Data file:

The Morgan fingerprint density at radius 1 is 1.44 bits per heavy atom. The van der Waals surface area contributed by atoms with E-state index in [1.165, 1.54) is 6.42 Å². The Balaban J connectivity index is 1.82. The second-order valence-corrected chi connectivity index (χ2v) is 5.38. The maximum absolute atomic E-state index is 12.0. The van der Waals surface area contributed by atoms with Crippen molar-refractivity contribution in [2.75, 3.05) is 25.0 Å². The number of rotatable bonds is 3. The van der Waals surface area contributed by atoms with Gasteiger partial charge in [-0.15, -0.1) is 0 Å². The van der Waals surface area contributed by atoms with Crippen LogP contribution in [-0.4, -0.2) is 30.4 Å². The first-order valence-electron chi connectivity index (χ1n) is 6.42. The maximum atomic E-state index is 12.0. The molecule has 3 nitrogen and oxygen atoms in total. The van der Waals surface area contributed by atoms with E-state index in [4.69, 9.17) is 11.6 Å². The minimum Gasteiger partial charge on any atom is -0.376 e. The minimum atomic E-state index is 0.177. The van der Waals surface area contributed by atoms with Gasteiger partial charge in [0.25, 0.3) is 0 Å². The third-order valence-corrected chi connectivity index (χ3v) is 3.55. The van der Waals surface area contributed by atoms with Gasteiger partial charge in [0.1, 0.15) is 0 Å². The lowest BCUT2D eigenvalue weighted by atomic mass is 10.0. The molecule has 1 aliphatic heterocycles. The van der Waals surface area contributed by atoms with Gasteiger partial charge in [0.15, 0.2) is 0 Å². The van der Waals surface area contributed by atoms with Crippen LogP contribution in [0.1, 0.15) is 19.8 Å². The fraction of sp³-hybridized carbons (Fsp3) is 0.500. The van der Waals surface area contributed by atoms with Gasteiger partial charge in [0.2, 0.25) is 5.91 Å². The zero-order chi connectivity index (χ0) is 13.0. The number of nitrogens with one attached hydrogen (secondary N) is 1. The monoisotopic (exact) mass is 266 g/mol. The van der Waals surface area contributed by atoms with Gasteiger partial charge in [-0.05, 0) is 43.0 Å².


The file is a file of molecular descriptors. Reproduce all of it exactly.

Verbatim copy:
The Morgan fingerprint density at radius 1 is 1.44 bits per heavy atom. The van der Waals surface area contributed by atoms with E-state index in [1.165, 1.54) is 6.42 Å². The Balaban J connectivity index is 1.82. The second-order valence-corrected chi connectivity index (χ2v) is 5.38. The maximum absolute atomic E-state index is 12.0. The van der Waals surface area contributed by atoms with Crippen molar-refractivity contribution in [2.75, 3.05) is 25.0 Å². The number of rotatable bonds is 3. The van der Waals surface area contributed by atoms with Gasteiger partial charge in [-0.15, -0.1) is 0 Å². The van der Waals surface area contributed by atoms with Crippen LogP contribution in [-0.4, -0.2) is 30.4 Å². The first-order valence-electron chi connectivity index (χ1n) is 6.42. The maximum atomic E-state index is 12.0. The molecule has 3 nitrogen and oxygen atoms in total. The van der Waals surface area contributed by atoms with E-state index in [4.69, 9.17) is 11.6 Å². The minimum Gasteiger partial charge on any atom is -0.376 e. The minimum atomic E-state index is 0.177. The van der Waals surface area contributed by atoms with Gasteiger partial charge in [0.25, 0.3) is 0 Å². The third-order valence-corrected chi connectivity index (χ3v) is 3.55. The van der Waals surface area contributed by atoms with Gasteiger partial charge in [0.1, 0.15) is 0 Å². The lowest BCUT2D eigenvalue weighted by atomic mass is 10.0. The molecule has 1 aliphatic heterocycles. The van der Waals surface area contributed by atoms with Gasteiger partial charge in [0.15, 0.2) is 0 Å². The van der Waals surface area contributed by atoms with Crippen LogP contribution in [0.1, 0.15) is 19.8 Å². The fraction of sp³-hybridized carbons (Fsp3) is 0.500. The van der Waals surface area contributed by atoms with Gasteiger partial charge in [0.2, 0.25) is 5.91 Å². The zero-order chi connectivity index (χ0) is 13.0. The number of nitrogens with one attached hydrogen (secondary N) is 1. The monoisotopic (exact) mass is 266 g/mol. The van der Waals surface area contributed by atoms with Gasteiger partial charge in [-0.05, 0) is 43.0 Å².